Sunday, December 7, 2014

Being an Adult

Throughout life I’ve been given several different markers for when I’ve become an adult or man.

Once you’ve worked a full-time job, then you know what it’s like to be an adult.
Once you’ve lived on your own, then you’re an adult.
Once you’re able to give up what you want for your spouse, then you’re a man.
Once you’ve held your child, then you’re a man.

I’m 27 years old. I don’t struggle with the question of whether I’m a grown-up. Some people find a rebellious glee in relaying that they will never grow up. But it’s interesting – what is the difference between a child and an adult person? Answer must be in a sense in which many full-sized people are still children, and young people have become adults at an early age, since that’s what we mean when we talk about “really” being an adult. Answer must be methodical. It must have to do with the way an adult approaches a problem vs. the way a kid approaches a problem. It is a way of life.

How’s this? An adult sees what is as it is -- not the way they’d like it to be, but as things are. They’re not prone to complaining because there’s an acceptance of the way things are. They’ve overcome their fantasies, and clearly distinguish between make-believe and reality. They fantasize, but at the end of the day their dreams remain imaginary to them. They don’t try to bring their fantasies out into real life. They repress the tendency to make everything normative. They’re done playing cops and robbers. They concern themselves not as much with good vs. evil, but real vs. not real, and though real vs. not real might lead into whether it be good or bad, the question of reality is primary and cognitive power is appropriately allocated that way. There is a deeper need to understand the complicated mechanics of life then to describe life using good words or bad words (for example, merely describing mankind’s relationship with nature as rape or development”" is understood as an invalid argument) Metaphysics is more basic than ethics.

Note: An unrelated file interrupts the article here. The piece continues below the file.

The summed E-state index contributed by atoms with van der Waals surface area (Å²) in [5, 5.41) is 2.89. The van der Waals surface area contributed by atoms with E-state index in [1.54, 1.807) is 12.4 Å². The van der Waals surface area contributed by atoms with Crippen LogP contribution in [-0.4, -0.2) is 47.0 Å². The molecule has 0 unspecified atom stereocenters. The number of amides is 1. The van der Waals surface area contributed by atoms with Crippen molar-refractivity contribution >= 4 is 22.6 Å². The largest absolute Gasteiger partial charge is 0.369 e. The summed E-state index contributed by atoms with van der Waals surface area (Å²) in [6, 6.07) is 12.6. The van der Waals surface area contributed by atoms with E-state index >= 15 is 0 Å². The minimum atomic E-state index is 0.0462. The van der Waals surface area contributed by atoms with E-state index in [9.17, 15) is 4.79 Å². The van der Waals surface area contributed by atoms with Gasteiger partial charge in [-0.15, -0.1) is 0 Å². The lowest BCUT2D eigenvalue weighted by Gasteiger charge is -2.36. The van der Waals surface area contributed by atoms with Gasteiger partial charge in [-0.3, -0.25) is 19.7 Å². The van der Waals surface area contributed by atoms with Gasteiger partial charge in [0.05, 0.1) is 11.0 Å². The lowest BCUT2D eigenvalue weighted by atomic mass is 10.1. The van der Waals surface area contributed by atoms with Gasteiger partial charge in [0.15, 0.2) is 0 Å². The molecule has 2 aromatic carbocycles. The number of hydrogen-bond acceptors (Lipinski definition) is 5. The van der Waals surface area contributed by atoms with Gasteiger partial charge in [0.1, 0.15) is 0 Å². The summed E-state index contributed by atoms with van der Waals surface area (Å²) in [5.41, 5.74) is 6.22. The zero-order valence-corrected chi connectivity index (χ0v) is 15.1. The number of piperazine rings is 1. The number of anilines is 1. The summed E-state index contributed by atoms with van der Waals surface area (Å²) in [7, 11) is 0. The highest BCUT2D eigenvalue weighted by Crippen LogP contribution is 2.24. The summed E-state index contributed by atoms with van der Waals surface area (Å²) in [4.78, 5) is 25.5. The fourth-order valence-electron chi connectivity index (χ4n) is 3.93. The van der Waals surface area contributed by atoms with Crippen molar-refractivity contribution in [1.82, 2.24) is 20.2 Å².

With this definition, many people are childish about somethings and adult about other things. I think that that’s right. Everyone behaves childishly when the right subject comes up. Another way to articulate this idea is that adults overcome their biased meta-narratives. They have an overview of how they think the world works and they cram all the evidence so that it fits into the narrative. They skeptically reject evidence that doesn’t fit the meta-narrative, and naively accept the evidence that does.

Another way of looking at it is this – people grow into three stages of how they look at the world. They’re born seeing things from the ego. Empathy is difficult for them. They can’t see things from other people’s eyes, or walk in other people’s shoes. They’re stuck in their own worldview and can’t see anything else. This view is associated with being a child.

Past that there is the second stage of looking at the world – it is an empathetic way. They can switch between worldviews and see how other people could disagree. This view often leads into relativism and post-modernism, which empties factual statements of meaning. One person’s fact might be another’s fiction. They can walk in other people’s shoes and that makes deeper relationships possible. This view is associated with being a teenager.

The third stage is associated with being… an academic. I fear that most grown up people oscillate between the first two points of view, and rarely touch the third one. It is an objective way of looking at things. It’s seeing things from the logos perspective. It is adhering to the logos and accepting it’s implications. It is not just weaving between you and your neighbor’s worldviews, but transcending them. It is seeing the world in terms of systems. It’s not about people, but about reasons. There is confidence in determining who has better arguments, and humility in being able to change when better arguments present themselves. Academia is connected up with this state of mind over matters abstractions or impractical life. While non-academia adulthood is connected up with this state of mind of concrete day-to-day life.